China’s Aggressive Data Push Worries Military Intel Officials
The AI future runs on data and the Chinese government is out for all it can get.
As Chinese IT and telecom products and services flood marketplaces around the globe, and Western companies rush to gain access to the vast Chinese market, China is gaining access to new streams of data that could help the country better and more quickly engineer new artificial intelligence capabilities, according to the head of intelligence for Indo-Pacific Command.
The growing market for Chinese tech goods has key military and intelligence benefits for the government in addition to financial ones for Chinese companies, said Rear Adm. Michael Studeman, the director of intelligence for INDOPACOM, this week during an INSA event.
As Chinese IT “proliferates around the planet...the access that they have to data allows them to have a larger set of data that they can run, to be able to actually allow machine learning to learn faster,” he said.
Studeman is acknowledging one of the fundamental realities of the new era of artificial intelligence. Many AI methodologies, like neural networks, have been around for decades. But the relatively recent availability of massive stores of streaming data and enterprise-level cloud computing capabilities have made AI much more useful. It’s the difference between a self-driving vehicle that takes five hours to cross a room, (such as the Stanford “Cart” robot, the predecessor to today’s self-driving cars, in 1979) versus a fleet of fully capable autonomous vehicles that pull constant updates from the cloud and traverse wide distances with no trouble. If someone can sell more self-driving cars that can collect data on new conditions, obstacles, etc. then that data can go toward improving all their products with just a quick software update. That’s why having access to large streaming data flows puts companies like Google or Amazon in a strong position to market machine-learning products and services. But what works for large tech companies works for nation states as well.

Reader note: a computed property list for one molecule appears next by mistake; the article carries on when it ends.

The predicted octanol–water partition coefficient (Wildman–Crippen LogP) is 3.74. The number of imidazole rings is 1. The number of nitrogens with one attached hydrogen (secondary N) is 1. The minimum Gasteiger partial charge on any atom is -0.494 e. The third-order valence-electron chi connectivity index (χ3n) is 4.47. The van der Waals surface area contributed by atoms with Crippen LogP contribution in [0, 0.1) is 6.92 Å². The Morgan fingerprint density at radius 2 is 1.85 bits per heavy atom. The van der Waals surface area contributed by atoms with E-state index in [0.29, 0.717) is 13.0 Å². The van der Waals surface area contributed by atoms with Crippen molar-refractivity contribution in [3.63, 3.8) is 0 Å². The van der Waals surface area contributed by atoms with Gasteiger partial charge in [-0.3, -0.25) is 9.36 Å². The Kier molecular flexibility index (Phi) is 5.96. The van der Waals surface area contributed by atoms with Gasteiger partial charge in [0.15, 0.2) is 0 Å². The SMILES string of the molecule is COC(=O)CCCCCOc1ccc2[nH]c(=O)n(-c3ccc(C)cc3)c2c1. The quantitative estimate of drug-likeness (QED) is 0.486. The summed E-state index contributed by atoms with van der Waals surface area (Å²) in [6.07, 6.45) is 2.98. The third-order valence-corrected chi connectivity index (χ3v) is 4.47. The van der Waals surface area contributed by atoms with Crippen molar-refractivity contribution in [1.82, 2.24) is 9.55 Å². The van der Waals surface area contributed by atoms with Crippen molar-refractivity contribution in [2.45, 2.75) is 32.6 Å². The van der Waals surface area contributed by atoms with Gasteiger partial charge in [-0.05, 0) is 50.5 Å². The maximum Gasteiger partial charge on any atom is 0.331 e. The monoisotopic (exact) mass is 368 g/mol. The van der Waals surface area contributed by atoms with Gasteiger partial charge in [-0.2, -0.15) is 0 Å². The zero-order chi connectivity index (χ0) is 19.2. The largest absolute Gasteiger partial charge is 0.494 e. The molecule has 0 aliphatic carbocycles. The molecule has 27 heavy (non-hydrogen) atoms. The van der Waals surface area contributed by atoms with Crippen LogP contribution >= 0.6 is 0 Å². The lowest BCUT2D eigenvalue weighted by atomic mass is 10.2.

China already operates vast networks of closed circuit television monitoring that can go to improving facial recognition algorithms, which China has already used to track and police Muslims and other ethnic minority groups. But that’s not the sort of data that would give China a battlefield advantage against the United States.
China’s growing market share of internet search and cloud services is giving Chinese tech companies access to consumer data around the world, which can predict health, economic disruptions, and even civil unrest. For instance, while Amazon, Microsoft, and Google are the largest enterprise cloud providers in the word, China-based Alibaba accounts for 6 percent of the global enterprise cloud market, according to February research from forecasting firm Synergy Research Group. Chinese tech company Tencent owns about 2 percent of the market.
These companies have long said they operate independently of the government, an essential claim since many of them want to be listed on foreign stock exchanges. But in March, China passed new legislation mandating that Chinese tech giants like Alibaba and Tencent share their vast stores of market data with the government.
Western tech companies that want to do business in China must also contend with a 2017 cybersecurity law that mandates that data they collect be stored within the country, where Chinese authorities can access it. That’s putting companies like Tesla in a difficult position, as they need access to the Chinese market to grow their stock price. In May, Tesla set up a new facility in China to host data from its China-based sales and services, despite concerns that Tesla CEO Elon Musk himself has voiced about data privacy in China
Said Studeman, “He or she who has the most data and begins first can learn the quickest and therefore have the information advantage over time.” The proliferation of Chinese tech goods, “plus the intelligence access that they have when they are invited in…will give them a tremendous advantage [in AI and machine learning] and we have to be very attuned to how all of this fits together.”